Monday, June 7, 2010

Gray Leaf Spot, Japanese Beetles, E-Mails

With the recent rain and pop up thunderstorms, gray leaf spot and other diseases have been flourishing in the area. Japanese Beetles (June Beetles) have also gone to town on our ornamentals, eating up our foliage like the Spoleto people are eating up salads at our local restaurants!

Gray leaf spot (Pyricularia grisea) goes with St. Augustine like grits go with shrimp! Or like chinch bugs go with St. Augustine! To battle gray leaf spot you are best employing many cultural practices and using limited control products if necessary.

Gray leaf spot looks like someone burned or dripped acid on the leaves of the plant. There are little oblong spots on the leaf. Eventually, these spots grow together and the leaf blade dies. Whole areas of your grass can disappear at once when these leaf blades die.

Culturally there are several things to do to minimize your problem with gray leaf spot. This disease likes high humidity and excessive nitrogen fertilizer. To help alleviate the high humidity, mow your grass to a level that seems abnormal to St. Augustine. Try to get it down to 2 ½ - 3 inches depending on the variety of St. Augustine grass. Also try to mow every 3 – 5 days with a bagger. This mowing will help get sunlight down to the crown of the plant, drying the leaf blades as quickly as possible. Always use a sharp mower blade.

This fungus like most fungi likes hot humid weather. Minimize the amount you water as much as possible. Wait until your lawn is getting a blue/green color and your foot prints stay in the lawn after you walk across it before you water. Unfortunately, you can not control rainfall as easily. In the Lowcountry, afternoon thunderstorms are a way of life, so keep the grass mowed as low as you can so it will dry out quickly.

Since the Lowcountry dries out very quickly when the rain stops, the use of a wetting agent like Aqueduct will help reduce supplemental watering. Using wetting agents also helps reduce the amount of dew that remains on the leaf blade. Dew can really make diseases spread. In the late 1980’s while I was working on Hilton Head, on golf course greens we would go out with a dew whip to get the dew off the leaf blades of the grass. A dew whip is a very long fiberglass pole that would slide across the top of the grass, knocking the dew off of the blades of grass.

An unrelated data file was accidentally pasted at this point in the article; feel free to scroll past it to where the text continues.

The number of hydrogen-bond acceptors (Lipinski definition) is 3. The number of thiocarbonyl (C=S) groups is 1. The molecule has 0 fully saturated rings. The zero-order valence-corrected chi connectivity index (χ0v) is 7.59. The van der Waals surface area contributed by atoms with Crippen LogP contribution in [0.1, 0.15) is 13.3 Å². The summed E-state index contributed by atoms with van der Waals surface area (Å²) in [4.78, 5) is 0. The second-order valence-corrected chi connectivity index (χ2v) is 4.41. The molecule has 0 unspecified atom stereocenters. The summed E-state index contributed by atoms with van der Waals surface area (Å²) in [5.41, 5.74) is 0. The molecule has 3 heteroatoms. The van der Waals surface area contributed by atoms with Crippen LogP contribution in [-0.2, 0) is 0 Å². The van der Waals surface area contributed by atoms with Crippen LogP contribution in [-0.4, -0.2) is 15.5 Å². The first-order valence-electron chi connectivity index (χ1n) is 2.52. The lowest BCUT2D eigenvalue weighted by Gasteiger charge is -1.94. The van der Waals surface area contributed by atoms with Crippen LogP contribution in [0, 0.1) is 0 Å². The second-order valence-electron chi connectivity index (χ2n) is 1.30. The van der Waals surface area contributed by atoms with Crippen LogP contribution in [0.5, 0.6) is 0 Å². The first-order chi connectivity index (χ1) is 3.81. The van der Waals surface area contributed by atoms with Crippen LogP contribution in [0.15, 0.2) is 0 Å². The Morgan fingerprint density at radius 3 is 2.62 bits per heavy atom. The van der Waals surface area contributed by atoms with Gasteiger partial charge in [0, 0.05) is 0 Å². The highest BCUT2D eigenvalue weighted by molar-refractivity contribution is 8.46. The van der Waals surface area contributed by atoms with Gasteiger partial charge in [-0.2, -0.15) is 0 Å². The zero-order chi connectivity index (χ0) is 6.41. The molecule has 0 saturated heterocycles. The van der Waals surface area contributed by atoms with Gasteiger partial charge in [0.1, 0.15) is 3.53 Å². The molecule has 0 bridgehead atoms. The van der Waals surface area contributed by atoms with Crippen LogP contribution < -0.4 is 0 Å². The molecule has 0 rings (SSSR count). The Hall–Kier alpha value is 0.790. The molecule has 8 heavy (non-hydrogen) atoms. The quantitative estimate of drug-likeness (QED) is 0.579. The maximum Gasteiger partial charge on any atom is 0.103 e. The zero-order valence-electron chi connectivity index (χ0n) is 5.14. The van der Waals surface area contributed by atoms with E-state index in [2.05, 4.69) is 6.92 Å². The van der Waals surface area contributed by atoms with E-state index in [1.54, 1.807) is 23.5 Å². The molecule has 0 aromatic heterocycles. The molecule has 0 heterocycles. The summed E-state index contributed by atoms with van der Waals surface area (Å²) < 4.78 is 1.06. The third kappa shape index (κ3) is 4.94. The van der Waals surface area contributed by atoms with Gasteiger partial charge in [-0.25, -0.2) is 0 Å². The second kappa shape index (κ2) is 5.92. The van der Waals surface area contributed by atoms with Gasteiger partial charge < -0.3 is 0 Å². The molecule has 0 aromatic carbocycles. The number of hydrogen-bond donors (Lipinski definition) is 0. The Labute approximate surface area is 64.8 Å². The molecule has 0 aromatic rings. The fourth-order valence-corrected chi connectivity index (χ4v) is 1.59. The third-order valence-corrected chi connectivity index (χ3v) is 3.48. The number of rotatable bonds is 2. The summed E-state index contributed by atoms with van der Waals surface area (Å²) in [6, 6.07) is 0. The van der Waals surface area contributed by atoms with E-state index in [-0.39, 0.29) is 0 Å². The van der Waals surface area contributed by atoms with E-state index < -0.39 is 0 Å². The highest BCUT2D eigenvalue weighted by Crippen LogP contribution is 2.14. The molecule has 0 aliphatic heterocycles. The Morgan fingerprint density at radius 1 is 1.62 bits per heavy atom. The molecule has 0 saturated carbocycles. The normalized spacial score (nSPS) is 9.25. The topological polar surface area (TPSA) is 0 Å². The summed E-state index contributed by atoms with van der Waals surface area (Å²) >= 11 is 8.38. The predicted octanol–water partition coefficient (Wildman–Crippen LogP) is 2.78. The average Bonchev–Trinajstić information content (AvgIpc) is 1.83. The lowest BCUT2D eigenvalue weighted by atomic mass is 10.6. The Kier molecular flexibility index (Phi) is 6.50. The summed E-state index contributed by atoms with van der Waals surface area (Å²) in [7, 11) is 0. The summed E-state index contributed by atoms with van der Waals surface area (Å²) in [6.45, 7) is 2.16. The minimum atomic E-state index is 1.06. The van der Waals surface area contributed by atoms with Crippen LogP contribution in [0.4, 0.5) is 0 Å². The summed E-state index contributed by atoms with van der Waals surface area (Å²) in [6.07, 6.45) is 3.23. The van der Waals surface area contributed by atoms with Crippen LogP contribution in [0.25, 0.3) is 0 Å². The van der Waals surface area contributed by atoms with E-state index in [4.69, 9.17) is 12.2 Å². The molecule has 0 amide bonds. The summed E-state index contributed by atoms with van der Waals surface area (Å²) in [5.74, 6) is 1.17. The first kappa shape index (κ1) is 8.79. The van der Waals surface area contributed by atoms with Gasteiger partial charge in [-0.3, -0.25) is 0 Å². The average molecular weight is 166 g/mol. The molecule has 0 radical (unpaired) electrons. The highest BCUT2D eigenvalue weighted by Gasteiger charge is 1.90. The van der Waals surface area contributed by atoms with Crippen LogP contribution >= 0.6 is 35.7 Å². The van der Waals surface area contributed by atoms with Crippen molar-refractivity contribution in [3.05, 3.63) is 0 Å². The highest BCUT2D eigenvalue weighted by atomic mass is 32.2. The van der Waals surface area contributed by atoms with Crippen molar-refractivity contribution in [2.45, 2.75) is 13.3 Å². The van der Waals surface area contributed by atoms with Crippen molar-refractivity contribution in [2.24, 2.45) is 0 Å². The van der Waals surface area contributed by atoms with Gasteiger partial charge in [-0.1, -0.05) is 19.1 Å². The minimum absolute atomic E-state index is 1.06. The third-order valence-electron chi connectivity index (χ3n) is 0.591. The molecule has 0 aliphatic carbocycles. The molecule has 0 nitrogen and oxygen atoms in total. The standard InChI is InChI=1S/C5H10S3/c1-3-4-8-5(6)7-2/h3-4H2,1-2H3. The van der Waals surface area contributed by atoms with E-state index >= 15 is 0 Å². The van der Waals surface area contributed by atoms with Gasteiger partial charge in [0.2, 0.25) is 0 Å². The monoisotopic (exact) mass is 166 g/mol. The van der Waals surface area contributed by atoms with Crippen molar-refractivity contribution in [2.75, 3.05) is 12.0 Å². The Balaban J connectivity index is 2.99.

Hold off of the nitrogen fertilizer until you can get this disease under control. If you need some color you could add a product like Possum’s Minors to give you some green without all the nitrogen. A healthy lawn is less apt to get diseased and recovers quicker from any pests that might damage it. Having a soil test done and following a program to get the nutrients that the test recommends is an easy step that you can take to improve the overall appearance and health of your yard. Do you need potassium, magnesium?

If you have to resort to a control product, make sure the product is labeled for Pyricularia grisea. There are many leaf spot diseases on labels of control products but only certain ones work on gray leaf spot on St. Augustine. We had one customer come in that had been applying a product that controlled Drechslera spp. and Biopolaris spp. leaf spot; however, the product was not labeled for Pyricularia grisea (watch where you shop).

Honor Guard and Heritage are systemic products that you spray. Since this is a leaf spot fungus, the sprays seem to give good coverage over the leaf blade. If you insist on a granular product, Prophesy (same active as Honor Guard and Banner), or Dual Action Plus Fungicide (same active as Heritage) are granular systemic products that will do a good job for you. Always read and follow product label.

I’m already over my column inches for the week, so I guess Japanese Beetles can wait until next week. At the three Possum stores we send out e-mails to people on our e-mail list when we get an outbreak of insects or disease, are having gardening talks, or any other relative information. Just go by the store and sign up – that easy – and it is free! We also promise to protect your privacy and not bombard your inbox. We also post updates on our website (